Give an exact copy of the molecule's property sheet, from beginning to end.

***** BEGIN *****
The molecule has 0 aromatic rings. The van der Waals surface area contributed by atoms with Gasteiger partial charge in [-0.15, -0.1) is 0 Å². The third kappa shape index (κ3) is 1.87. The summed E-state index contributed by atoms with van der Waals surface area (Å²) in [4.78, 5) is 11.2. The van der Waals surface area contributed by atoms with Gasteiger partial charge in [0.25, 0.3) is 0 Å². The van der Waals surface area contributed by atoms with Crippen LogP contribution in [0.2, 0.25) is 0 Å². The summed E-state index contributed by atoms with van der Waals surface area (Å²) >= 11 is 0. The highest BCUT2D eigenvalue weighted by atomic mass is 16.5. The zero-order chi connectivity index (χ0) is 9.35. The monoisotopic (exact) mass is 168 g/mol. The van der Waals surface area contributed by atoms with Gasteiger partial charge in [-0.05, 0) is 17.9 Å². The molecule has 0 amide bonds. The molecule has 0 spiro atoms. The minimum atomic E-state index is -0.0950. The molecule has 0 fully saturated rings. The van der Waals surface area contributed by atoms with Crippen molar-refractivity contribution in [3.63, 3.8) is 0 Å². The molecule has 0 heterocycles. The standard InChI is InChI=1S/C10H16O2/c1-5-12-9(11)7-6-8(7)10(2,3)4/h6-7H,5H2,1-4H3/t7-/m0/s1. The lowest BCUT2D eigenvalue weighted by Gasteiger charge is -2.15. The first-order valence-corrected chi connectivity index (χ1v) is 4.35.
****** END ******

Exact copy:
The molecule has 0 aromatic rings. The van der Waals surface area contributed by atoms with Gasteiger partial charge in [-0.15, -0.1) is 0 Å². The third kappa shape index (κ3) is 1.87. The summed E-state index contributed by atoms with van der Waals surface area (Å²) in [4.78, 5) is 11.2. The van der Waals surface area contributed by atoms with Gasteiger partial charge in [0.25, 0.3) is 0 Å². The van der Waals surface area contributed by atoms with Crippen LogP contribution in [0.2, 0.25) is 0 Å². The summed E-state index contributed by atoms with van der Waals surface area (Å²) >= 11 is 0. The highest BCUT2D eigenvalue weighted by atomic mass is 16.5. The zero-order chi connectivity index (χ0) is 9.35. The monoisotopic (exact) mass is 168 g/mol. The van der Waals surface area contributed by atoms with Gasteiger partial charge in [-0.05, 0) is 17.9 Å². The molecule has 0 amide bonds. The molecule has 0 spiro atoms. The minimum atomic E-state index is -0.0950. The molecule has 0 fully saturated rings. The van der Waals surface area contributed by atoms with Crippen molar-refractivity contribution in [3.63, 3.8) is 0 Å². The molecule has 0 heterocycles. The standard InChI is InChI=1S/C10H16O2/c1-5-12-9(11)7-6-8(7)10(2,3)4/h6-7H,5H2,1-4H3/t7-/m0/s1. The lowest BCUT2D eigenvalue weighted by Gasteiger charge is -2.15. The first-order valence-corrected chi connectivity index (χ1v) is 4.35.